A bend tool bends the given 3D cereal piece to create more realistic geometry for cereal pieces. Two fields are filled in in a graphical user interface to control the bend tool. The first field is a shape of bend parameter that is a number which is actually the power used for the bend function. The shape of the bend can be controlled by selection of this parameter. The user can start with one value, and then undo the changes to experiment to obtain a desired shape. The second parameter is modified in a field called the “amount of bend” field. The value entered determines how much the shape will actually bend. Lower values mean less bend. The actual values used in the tool are at the discretion of the developer. To invoke the tool, the user defines a line on the piece which gives the location on the cereal piece from which to bend. The shortest distance from the given cv of the object to this line is calculated and then the cv is moved in the z direction a proportional distance from the bend line.
r is (cvx*cvx+cvy*cvy)0.5
and amplitude and P are inputted by the user
cvx,cvy,cvz are the x,y, and z coordinates for the given cv
x and y of each cv are also changed in order to preserve volume of the cereal piece which in turn adds to the realism.
An undo tool is used to undo the changes made by the shear, twist, bend, or shaper tools. When the shear, twist, bend, or shaper tools are run all of the cv coordinates are saved to a separate file. When the undo tool is run the object has each cv restored to the saved value.
A puff delete tool deletes the puffed surface that was created using the puff tool. When the puff tool is run the name of the surface created is saved. This tool then gets the name of the puff surface created and gets a pointer to this object and then deletes it.
The flake tool allows the user to create a variety of flakes from a simple 2D curve. This gives the user the ability to create a variety of flake shapes and textures easily. The flake tool takes the inputted 2D curve and then calls other tools such as puff, bend, and twist, with parameters that are appropriate to the type of flake being created and the specific flake parameters. It creates all needed bend and twist lines. It also creates the texture and color which is appropriate for the type of flake desired. It can modify a flake that has already been created as well. The user interface for selecting parameters for the flake tool is shown at 510 in FIG. 5. At 512, several check boxes for the type of flake to create are indicated, including corn, wheat rice and a wheat-oat combination. Each flake has different characteristics that these selections affect. The parameter is used to set other parameters, such as thickness, ripple and others to default values based upon the type of flake desired. The parameter can be altered by changing the remaining values to obtain desired properties. A user may desire a flake that contains most of the properties of a corn flake, but is thicker, more like a rice flake. By selecting the corn flake as the starting point, one need only modify a thickness parameter to a larger value.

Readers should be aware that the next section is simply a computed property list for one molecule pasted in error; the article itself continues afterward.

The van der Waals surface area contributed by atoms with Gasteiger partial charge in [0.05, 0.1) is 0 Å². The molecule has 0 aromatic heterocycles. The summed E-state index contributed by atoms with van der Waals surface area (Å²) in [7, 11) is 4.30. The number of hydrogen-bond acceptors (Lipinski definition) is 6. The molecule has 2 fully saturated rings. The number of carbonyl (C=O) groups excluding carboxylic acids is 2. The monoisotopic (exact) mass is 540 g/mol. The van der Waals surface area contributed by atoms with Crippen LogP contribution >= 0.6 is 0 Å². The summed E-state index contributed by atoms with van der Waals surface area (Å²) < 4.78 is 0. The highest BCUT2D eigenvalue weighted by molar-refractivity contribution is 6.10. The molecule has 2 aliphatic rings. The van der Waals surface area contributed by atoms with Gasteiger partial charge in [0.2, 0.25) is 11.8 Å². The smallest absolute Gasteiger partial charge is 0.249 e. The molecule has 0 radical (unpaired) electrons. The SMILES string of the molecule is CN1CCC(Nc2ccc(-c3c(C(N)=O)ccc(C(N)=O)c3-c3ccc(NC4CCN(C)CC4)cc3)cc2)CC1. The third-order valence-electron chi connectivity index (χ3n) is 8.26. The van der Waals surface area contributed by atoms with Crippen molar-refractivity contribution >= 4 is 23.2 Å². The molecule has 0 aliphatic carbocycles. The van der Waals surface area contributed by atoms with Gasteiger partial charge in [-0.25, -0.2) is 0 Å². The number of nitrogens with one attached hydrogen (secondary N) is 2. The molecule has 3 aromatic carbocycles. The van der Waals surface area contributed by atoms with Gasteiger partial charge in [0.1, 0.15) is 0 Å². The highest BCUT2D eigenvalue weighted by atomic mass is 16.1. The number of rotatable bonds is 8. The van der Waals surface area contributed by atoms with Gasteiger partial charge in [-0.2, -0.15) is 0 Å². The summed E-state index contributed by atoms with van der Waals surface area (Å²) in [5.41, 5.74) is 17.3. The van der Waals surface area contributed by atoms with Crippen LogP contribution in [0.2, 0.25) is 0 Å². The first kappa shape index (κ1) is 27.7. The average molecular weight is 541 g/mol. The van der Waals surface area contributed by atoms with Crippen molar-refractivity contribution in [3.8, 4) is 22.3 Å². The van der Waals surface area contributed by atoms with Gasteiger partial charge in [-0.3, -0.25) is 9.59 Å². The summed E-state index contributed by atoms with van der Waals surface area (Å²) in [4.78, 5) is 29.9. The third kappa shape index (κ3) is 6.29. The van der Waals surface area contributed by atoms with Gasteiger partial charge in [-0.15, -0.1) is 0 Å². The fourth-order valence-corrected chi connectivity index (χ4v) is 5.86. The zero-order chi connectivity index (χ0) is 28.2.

A change geometry parameter checkbox 512 allows the other values to be changed. This would normally not be checked if the user had already created a flake. An amount of ripple field 514 determines the amount of waviness that the flake created will have. Too much rippling will cause unnatural texturing and distortion. Thickness parameter 518 determines the thickness of the flake and is expressed as a percent height as in the puff tool. An amount of bend parameter 520 is similar to the amount of ripple parameter, but is used on a larger scale. A flake, for example, might have one or two large bends, but several smaller waves. This parameter is actually passed to the bend tool, which automatically bends the flake. Certain flakes exhibit a kind of depression towards the center of the piece which is known as cupping. A cupping parameter indicated at 522 which is used to indicate the amount of cupping affects the other parameters such as bending.
A change shader checkbox 524 allows changing of the shading of the object. The off option is used when a shader is already created with the desired texture. Three shader options are indicated at 526. When a flake of a given type is created, the tool will check to see if the default texture for that type of flake has been loaded. If it has not, it will load that shader, and then modify the shader based on values that the user has inputted in the tool, such as transparency. If shader parameters have been checked, then several possibilities exist for the shader that will be modified. First, the default shader of the given flake type can be changed. Secondly, a new shader can be requested to be created. Third, it can be requested that the shader that is assigned to the object at the time the tool is run be modified.
A bubble size parameter 530 controls the size of the bubbles or bumps created on the flake. A bubble density parameter 534 controls the density of the bubbles created on the flake. Finally, a transparency parameter indicated at field 538 controls the transparency of the flake. A value of 0.0 means that the shader exhibits no transparency. Certain types of flakes such as a rice flake will exhibit more transparency in the flake due to the thickness, composition, or the number of defects in the flake.